Skip to content

Stop The Madness

by David Brock on February 24th, 2022

Long time readers will know that every once in a while I need to vent and express my frustration with some of the mindless things we see people doing in sales and marketing. This is one of those posts. Yes, I’ll whine, yes, many of you get the same things inflicted on you, and maybe we can let off a little steam and chuckle.

And, inevitably, I will alienate a huge segment in the sales/marketing world. In this case, it’s PR Agents and Media Consultants. I always dive into this with some level of concern, I do know a small number of PR Agents, Media Consultants, and Agencies who are very good, very focused, and create great value for their clients and the audiences they help their clients reach. Sadly, these are an infinitesimal portion of those people in this segment. But on the bright side, your professionalism stands out, compared to the piss poor execution of the majority of people/companies claiming to be marketing professionals.

It’s interesting, these people are supposed to be marketing experts of some sort. They are supposed to be people who are experts in creating awareness, driving interest, ultimately creating leads. But except for the small number I referred to earlier, the general practice–often from people associated with large agencies is mindless mass emails to anyone with an email address.

I have no hope for redeeming these “professionals,” and getting them to change their practices. With the majority of these, I truly believe in the tired joke, “What do you call 600 PR Agents and Media Consultants at the bottom of the ocean? A good start!” I hope to add another few hundred to that number.

My message is to the companies and people hiring these incompetents,. The way these people represent you and your offerings is not building the power of your brand, message, and company–instead it has the opposite effect, it is destroying your credibility in the market, particularly with influencers and others who have some sort of social visibility.

I’ve had the privilege of working with some truly outstanding agencies through my careers. As we looked at campaigns, they focused my team on targeting the right people, segmenting, targeted messaging, relevance, and impact. This is what one should expect of these PR and other Agencies. In doing this, they build your visibility, credibility and amplify your brand with people that care and with those that can influence.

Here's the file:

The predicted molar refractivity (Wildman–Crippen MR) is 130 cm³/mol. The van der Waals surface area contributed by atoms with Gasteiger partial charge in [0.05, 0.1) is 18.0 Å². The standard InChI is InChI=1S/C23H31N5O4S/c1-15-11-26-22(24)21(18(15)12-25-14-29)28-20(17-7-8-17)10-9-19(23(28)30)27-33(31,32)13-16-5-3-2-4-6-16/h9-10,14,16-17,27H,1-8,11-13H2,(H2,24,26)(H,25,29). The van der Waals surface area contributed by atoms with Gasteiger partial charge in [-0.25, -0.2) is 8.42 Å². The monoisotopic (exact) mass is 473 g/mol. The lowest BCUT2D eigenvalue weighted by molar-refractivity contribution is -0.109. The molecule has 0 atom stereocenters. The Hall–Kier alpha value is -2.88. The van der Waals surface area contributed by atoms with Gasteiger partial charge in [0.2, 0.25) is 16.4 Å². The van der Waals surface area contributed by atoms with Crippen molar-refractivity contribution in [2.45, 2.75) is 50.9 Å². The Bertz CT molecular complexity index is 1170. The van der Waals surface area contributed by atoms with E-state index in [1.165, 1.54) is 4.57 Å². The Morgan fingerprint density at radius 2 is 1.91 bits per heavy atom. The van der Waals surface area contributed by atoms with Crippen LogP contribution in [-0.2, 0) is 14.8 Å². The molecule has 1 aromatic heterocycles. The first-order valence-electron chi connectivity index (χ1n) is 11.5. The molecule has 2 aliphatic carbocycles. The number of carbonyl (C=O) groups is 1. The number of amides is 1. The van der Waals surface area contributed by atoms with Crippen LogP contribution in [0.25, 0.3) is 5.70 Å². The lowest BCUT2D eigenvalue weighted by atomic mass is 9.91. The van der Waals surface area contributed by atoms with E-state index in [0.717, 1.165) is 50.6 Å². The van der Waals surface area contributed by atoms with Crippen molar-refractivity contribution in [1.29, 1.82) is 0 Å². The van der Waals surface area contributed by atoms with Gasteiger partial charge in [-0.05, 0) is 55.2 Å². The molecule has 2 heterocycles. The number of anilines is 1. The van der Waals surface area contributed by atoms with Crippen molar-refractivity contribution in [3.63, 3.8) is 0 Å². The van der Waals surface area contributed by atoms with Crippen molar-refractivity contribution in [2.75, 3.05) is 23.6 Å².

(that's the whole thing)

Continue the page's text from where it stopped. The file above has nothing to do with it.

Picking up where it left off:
But to the majority of these “professionals,” including some very large agencies, this is not their practice. All they want is an email, that they’ve purchased or scraped, inflicting not just one, but dozens of meaningless messages on thousands or 10’s of thousands. As a recipient of those mindless outreaches, I wonder, “Why would a great company or individual hire an organization to represent them and their brand so badly. Is this what they really stand for, perhaps I should stay as far away from those brands, running as fast as I can in the opposite direction.”

Because I have a fairly widely read blog and have some level, though not large, of social visibility, everyday, my inbox is filled with announcements from agencies. They think I am or should be interested in what they send. They often want me to write about it, to interview executives, to promote them in some way.

Here is a sample of the headlines of things in just the last 3 days that these agencies thought I had deep interest in and want me to promote:

  • “Company X Announces Move To Austin!” Congrats to Austin, hopefully it helps your tax base. But why do I want to interview the CEO of this company about the facility they are building? Why do I want to write a blog post about their new facility on State Highway 183, 6.5 miles from the airport? Why is this important to my audience (many of whom do live in Austin)?
  • “French Wellness Guru [Name], introduces Hypnomagnetism to Southern California.” Just what my audience is waiting for! Something that clearly will help them sharpen their business strategies, more effectively engage customers, and drive business growth! Thank goodness, his agency reached out to me, my audience is at the edge of their virtual seats.
  • “Sous Vide Cryo-concentration and Delta Cooking” Again, the thing that is top of mind to all the executives I work with is “What do I cook for dinner tonight?”
  • “Expert Interview Opp: California CEO Finds Success In Luxury Flooring After Working In The Diamond Industry For Years.” I do have a person I mentor that owns a very large flooring business. He already knows about this company, but how did this agency look at my profile, what I write about, or our clients, thinking this is relevant to what we do and the interests of our clients/audience? This CEO has been, apparently, very successful, but it’s not in a segment that we care about or address.
  • “Research, 79% of recruiters fear AI will fully replace them soon” I can imagine huge, genuine, interest in this, and the infographics that are offered. But not me or our company! I don’t address recruiters or HR directly. There are audiences that care deeply, but they are not my audience and if anything, my “influence” might be perceived as negative (I am sometimes perceived as off-putting to recruiters and HR people).